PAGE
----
Few people know more about the day-to-day of the Lewis and Clark Expedition than historical scholar Gary Moulton.
The former University of Nebraska professor is the editor of the latest, full edition of Lewis and Clark’s journals. The original journals are kept in Philadelphia and St. Louis.
Moulton spent two decades compiling the journals into 13 volumes. He wrapped the work into an abridged version in 1999, the same year he spent six weeks at Fort Clatsop in Astoria.
Moulton returned this month to Fort Clatsop as a scholar-in-residence at Lewis and Clark National Historical Park.
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“His willingness to share his expertise with the staff and public both in the park and in the community provides opportunities for everyone to make a renewed connection with the story we are tasked with protecting,” Scott Tucker, Lewis and Clark National Historical Park superintendent, said.
This time around, Moulton is working on a new project. He is revisiting the edited volumes to write a narrative account of each day of the expedition. He will summarize the activity on each of the 863 days. Some days may only describe the weather, while other days may detail a dramatic experience.
He is calling the work, “Lewis and Clark Day by Day.”
“A person could sit there and say ‘I want to see everything that happened on this day,’ ” Moulton said. “I am simply giving an account of each day of the expedition.”
Moulton calls his work
documentary history, which differs from the work of historians such as Stephen Ambrose, who wrote the popular book “Undaunted Courage.”
Historians like Ambrose read the journals, interpret it and write their own account. They follow a theme or thesis to ask what does this mean? Why is this important?
“That is what a historian usually does,” Moulton said. “They want to prove something or want to disprove something. That is not what I’m doing.”
Moulton updates the journals with footnotes to explain new information on native tribes, maps and plants. He does not take the next step by following a thesis.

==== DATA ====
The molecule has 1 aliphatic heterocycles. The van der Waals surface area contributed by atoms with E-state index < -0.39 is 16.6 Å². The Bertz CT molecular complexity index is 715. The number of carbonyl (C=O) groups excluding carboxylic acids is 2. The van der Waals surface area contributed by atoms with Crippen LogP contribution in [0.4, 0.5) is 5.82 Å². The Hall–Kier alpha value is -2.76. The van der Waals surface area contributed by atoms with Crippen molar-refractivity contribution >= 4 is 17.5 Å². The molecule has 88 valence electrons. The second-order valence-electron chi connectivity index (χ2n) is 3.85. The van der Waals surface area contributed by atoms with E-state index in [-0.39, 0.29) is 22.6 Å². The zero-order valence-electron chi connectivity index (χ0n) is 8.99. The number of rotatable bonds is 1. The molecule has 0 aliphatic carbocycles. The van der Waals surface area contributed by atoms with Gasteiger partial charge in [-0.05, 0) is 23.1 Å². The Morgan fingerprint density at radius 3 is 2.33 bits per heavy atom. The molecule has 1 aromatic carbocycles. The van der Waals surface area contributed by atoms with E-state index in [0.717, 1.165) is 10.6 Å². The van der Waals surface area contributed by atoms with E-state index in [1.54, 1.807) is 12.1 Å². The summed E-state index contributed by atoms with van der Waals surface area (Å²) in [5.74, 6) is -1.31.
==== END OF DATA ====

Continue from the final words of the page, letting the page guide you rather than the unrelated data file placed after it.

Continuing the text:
“I’m providing the public and scholars with the original sources so they can do the interpretive, revisionist work,” Moulton said. “Here are the raw materials at your hands. You don’t have to go all over the country and pore over documents.”
Last week, Moulton visited the Dismal Nitch site where the Corps of Discovery barely survived in mid-November 1805. The location of the nitch – somewhere near Highway 401 on the Washington-side of the Columbia River – is the focus of debate between two local historians.
Historian Rex Ziak of Naselle, Wash., puts the campsite close to the Washington State Department of Transportation’s Dismal Nitch Rest Area.
Historian Jim Sayce, of Seaview, Wash., interprets the journals as saying the campsite was east of the rest area. Sayce – the Washington State Historical Society’s liaison to the Lewis and Clark National Historical Park – was recently elected to the board of the National Lewis and Clark Trail Heritage Foundation.
Moulton said he experiences similar disputes when he visits other locations along the Lewis and Clark Trail. He stays out of the debate. “It’s hard to say,” Moulton said. “There is no archaeological evidence at this point to pinpoint Dismal Nitch.”
Tale of Two Forts
Moulton is soaking in his time at Fort Clatsop, which he considers a fascinating part of Lewis and Clark’s journey. He said historical scholars, including himself, enjoy comparing Fort Clatsop and North Dakota’s Fort Mandan, the two places the corps wintered.
Scholars contrast how the group felt about natives, the situations and the climate of the Great Plains compared to the coastal environment.
Many concluded that the Lewis and Clark Expedition had a difficult time at Fort Clatsop.
Part of the hardship at Fort Clatsop related to the corps not understanding the native tribes from their point of view. Moulton notes that the science of anthropology was years away. Not only did Lewis and Clark not understand the different cultures, but they refused to accept them, Moulton said.
“They were so put off by the natives that the cultural habits were alien to them,” Moulton said. “They viewed them negatively. It was the age they were in. They didn’t know how to cross that cultural barrier.”
Despite the difficulties with the natives and the harsh weather at Dismal Nitch, Moulton believes the experience on the coast ended up being positive since if exposed the corps to a new environment and cultural area. In a broader sense, it helped the United States plant a flag on the West Coast so the country would have claims in future years. It set the stage for the settlement of Astoria, and the Oregon Trial.
Before leaving Fort Clatsop in March 1806, William Clark wrote in the journal, “We lived as well as we had any right to expect.”
“That is a great philosophy for life,” Moulton said. “His feeling wasn’t all negative.”
A grand story
As Moulton finishes “Lewis and Clark Day by Day” – expected to be completed by the end of the year – he reflects on what has drawn him and many others to the story of Lewis and Clark.
“It’s a grand story. The adventure of getting across the continent. The miserable, incredible situation they were in coming down the Columbia. Wet, cold and dangerous. They pushed into the shore at Dismal Nitch. What a name. It says it all. It wasn’t a happy time,” Moulton said. “The drama of the story appeals to people.”